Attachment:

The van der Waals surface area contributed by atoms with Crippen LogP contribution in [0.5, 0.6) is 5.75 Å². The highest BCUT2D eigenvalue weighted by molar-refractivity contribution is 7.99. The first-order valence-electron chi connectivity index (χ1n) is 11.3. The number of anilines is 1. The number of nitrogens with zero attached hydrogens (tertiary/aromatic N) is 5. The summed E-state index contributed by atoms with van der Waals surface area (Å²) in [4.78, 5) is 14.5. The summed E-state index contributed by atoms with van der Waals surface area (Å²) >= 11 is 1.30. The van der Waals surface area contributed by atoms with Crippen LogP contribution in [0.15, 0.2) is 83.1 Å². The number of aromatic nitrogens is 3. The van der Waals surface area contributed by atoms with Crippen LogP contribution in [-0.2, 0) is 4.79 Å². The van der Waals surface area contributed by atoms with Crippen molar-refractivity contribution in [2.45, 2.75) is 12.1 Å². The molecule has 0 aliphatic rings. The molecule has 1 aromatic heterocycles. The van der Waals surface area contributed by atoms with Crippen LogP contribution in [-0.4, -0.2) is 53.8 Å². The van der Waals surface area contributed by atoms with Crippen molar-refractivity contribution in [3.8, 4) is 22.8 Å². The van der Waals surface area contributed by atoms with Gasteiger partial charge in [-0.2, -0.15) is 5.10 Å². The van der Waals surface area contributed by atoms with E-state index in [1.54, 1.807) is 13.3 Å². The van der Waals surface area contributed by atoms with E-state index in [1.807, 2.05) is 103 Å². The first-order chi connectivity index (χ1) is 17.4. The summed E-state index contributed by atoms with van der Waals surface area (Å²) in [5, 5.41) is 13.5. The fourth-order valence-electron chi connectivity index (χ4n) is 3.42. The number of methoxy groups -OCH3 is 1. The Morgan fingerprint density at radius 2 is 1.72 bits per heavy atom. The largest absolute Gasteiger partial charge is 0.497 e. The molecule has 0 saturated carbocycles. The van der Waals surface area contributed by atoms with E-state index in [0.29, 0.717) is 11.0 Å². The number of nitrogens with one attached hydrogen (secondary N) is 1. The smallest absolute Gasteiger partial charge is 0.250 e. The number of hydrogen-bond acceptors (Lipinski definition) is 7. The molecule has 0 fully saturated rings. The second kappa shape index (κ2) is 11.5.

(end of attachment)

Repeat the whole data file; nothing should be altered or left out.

The van der Waals surface area contributed by atoms with Crippen LogP contribution in [0.5, 0.6) is 5.75 Å². The highest BCUT2D eigenvalue weighted by molar-refractivity contribution is 7.99. The first-order valence-electron chi connectivity index (χ1n) is 11.3. The number of anilines is 1. The number of nitrogens with zero attached hydrogens (tertiary/aromatic N) is 5. The summed E-state index contributed by atoms with van der Waals surface area (Å²) in [4.78, 5) is 14.5. The summed E-state index contributed by atoms with van der Waals surface area (Å²) >= 11 is 1.30. The van der Waals surface area contributed by atoms with Crippen LogP contribution in [0.15, 0.2) is 83.1 Å². The number of aromatic nitrogens is 3. The van der Waals surface area contributed by atoms with Crippen LogP contribution in [-0.2, 0) is 4.79 Å². The van der Waals surface area contributed by atoms with Crippen molar-refractivity contribution in [2.45, 2.75) is 12.1 Å². The molecule has 0 aliphatic rings. The molecule has 1 aromatic heterocycles. The van der Waals surface area contributed by atoms with Crippen LogP contribution in [-0.4, -0.2) is 53.8 Å². The van der Waals surface area contributed by atoms with Crippen molar-refractivity contribution in [3.8, 4) is 22.8 Å². The van der Waals surface area contributed by atoms with Gasteiger partial charge in [-0.2, -0.15) is 5.10 Å². The van der Waals surface area contributed by atoms with E-state index in [1.54, 1.807) is 13.3 Å². The van der Waals surface area contributed by atoms with E-state index in [1.807, 2.05) is 103 Å². The first-order chi connectivity index (χ1) is 17.4. The summed E-state index contributed by atoms with van der Waals surface area (Å²) in [5, 5.41) is 13.5. The fourth-order valence-electron chi connectivity index (χ4n) is 3.42. The number of methoxy groups -OCH3 is 1. The Morgan fingerprint density at radius 2 is 1.72 bits per heavy atom. The largest absolute Gasteiger partial charge is 0.497 e. The molecule has 0 saturated carbocycles. The van der Waals surface area contributed by atoms with E-state index in [0.29, 0.717) is 11.0 Å². The number of nitrogens with one attached hydrogen (secondary N) is 1. The smallest absolute Gasteiger partial charge is 0.250 e. The number of hydrogen-bond acceptors (Lipinski definition) is 7. The molecule has 0 fully saturated rings. The second kappa shape index (κ2) is 11.5.